“Sometimes these courses will be exotic and narrowly focused, including topics such as zombie movies or similar elements of popular entertainment,” the blueprint states. “Governance for a new era demands that trustees, working with their president and provost, reexamine their general education programs with an eye to ensuring that general education promotes preparation for a major and skills and knowledge for life after graduation.”

Additional suggestions for improvement outlined in the blueprint include: improving the presidential selection process; insisting on evidence of student learning; making decisions based on data; demand transparency in performance and results; and creating strategic plans.

“Both trustees—and those who appoint them—must reject the belief that university trusteeships are sinecures or seats of honor,” the report states, adding that the public must join the cause as well.

“Just as trustees must insist on real and concrete institutional accountability,” the blueprint states, “the public must demand the same of governing boards.”

The report was released in conjunction with the American Council of Trustees and Alumni.

Additional signers include: Hank Brown, President emeritus, University of Colorado and former U.S. Senator; José Cabranes, former trustee of Yale, Columbia and Colgate universities; Michael Crow, president of Arizona State University; Peter Hans, immediate past chair of the University of North Carolina Board of Governors; Stephen Smith, trustee emeritus, Dartmouth College; and sociologist Jonathan Cole, the John Mitchell Mason professor Columbia University.

Jennifer Kabbany is editor of The College Fix ( Follow Jenn on Twitter: @JenniferKabbany )

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IMAGE: Maximus Prime/Flickr; Inside – Courtesy art

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Columbia’s School of Continuing Education offers a Master of Science in the noted field of study, stating “The care of the sick unfolds in stories.” From the school’s website:

The Narrative Medicine master’s program seeks to strengthen the overarching goals of medicine, public health, and social justice, as well as the intimate, interpersonal experiences of the clinical encounter. The program fulfills these objectives by educating a leadership corps of health professionals and scholars from the humanities and social sciences who will imbue patient care and professional education with the skills and values of narrative understanding.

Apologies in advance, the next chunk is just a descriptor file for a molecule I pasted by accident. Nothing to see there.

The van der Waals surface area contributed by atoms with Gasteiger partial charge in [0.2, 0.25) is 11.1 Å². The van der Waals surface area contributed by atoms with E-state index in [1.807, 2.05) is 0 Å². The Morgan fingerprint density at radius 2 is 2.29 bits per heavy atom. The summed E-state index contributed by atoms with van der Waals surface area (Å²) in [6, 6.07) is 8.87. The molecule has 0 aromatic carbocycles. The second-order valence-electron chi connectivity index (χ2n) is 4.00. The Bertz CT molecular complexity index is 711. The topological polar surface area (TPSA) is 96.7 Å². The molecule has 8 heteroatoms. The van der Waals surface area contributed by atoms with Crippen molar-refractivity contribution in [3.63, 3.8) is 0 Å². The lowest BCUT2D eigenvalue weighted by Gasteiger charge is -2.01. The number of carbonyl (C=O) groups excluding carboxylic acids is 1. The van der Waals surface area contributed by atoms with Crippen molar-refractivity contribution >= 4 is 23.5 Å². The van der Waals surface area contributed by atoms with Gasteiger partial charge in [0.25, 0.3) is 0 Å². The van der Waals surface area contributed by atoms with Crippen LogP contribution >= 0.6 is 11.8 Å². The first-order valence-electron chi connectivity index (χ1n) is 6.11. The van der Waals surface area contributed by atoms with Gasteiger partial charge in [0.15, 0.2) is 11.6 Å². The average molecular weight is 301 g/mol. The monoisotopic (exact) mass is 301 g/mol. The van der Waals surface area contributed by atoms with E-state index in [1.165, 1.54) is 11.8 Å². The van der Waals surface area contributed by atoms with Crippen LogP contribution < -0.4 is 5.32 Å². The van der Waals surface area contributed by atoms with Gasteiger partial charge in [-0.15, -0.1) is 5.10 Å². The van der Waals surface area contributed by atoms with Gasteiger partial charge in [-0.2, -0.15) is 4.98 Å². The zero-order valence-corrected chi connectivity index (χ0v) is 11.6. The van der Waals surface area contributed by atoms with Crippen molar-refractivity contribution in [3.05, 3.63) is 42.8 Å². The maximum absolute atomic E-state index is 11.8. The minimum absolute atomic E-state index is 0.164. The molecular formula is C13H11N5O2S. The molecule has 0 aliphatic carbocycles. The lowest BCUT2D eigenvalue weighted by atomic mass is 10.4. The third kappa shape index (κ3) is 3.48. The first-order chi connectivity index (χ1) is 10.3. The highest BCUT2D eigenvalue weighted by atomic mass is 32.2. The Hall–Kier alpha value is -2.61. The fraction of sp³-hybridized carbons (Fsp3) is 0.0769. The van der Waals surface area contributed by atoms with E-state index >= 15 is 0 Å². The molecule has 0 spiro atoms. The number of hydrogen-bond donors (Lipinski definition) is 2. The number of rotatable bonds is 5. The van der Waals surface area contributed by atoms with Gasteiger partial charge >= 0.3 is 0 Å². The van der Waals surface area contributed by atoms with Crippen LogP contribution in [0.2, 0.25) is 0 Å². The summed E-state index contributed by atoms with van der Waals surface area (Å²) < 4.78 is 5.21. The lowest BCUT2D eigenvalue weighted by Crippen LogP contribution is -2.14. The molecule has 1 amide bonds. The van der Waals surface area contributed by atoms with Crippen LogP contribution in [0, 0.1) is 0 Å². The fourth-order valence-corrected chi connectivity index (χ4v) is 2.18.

Health care and the illness experience are marked by uneasy and costly divides: between those in need who can access care and those who cannot, between health care professionals and patients, and between and among health care professionals themselves. Narrative medicine is an interdisciplinary field that challenges those divisions and seeks to bridge those divides. It addresses the need of patients and caregivers to voice their experience, to be heard and to be valued, and it acknowledges the power of narrative to change the way care is given and received.

The study of narrative medicine is profoundly multidisciplinary. The curriculum for the master’s program in Narrative Medicine includes core courses in narrative understanding, the illness experience, the tools of close reading and writing; focused courses on narrative in fields like genetics, social justice advocacy, and palliative care; electives in a discipline of the student’s choosing; and field work.

The description for the course titled “Narrative, Health, and Social Justice” is … interesting, to say the least.

Read more here.

h/t to Instapundit.

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A professor at Columbia University says that opposing the minimum wage hike is racist.

Dorian Warren, whose faculty profile page says he specializes in “the study of inequality and American politics” – and teaches on “community organizing” – made the comments on television recently.

Via Newsbusters:

“There’s a distinction we should make between racist words and speech, and racist practices and policies. We should be focused on the policies and the racial impact of policies that those Republican leaders frankly stand for,” Warren said on Tuesday’s The Last Word.

… Warren accused Republicans of racist policies, including Wisconsin’s voter ID law which was just struck down by the federal judge.

“We could go down the list,” he continued. “The minimum wage, the Congress is going to be voting on, disproportionately affects workers of color. Republicans are against that. The fact that 24 states have refused to expand Medicaid, disproportionately affects people of color, that’s a life and issue for people. It affects millions of people.”

Instead of addressing the economics of the situation, all the Left does is race bait. And let’s be clear – Warren is shaping and influencing the minds of the next generation.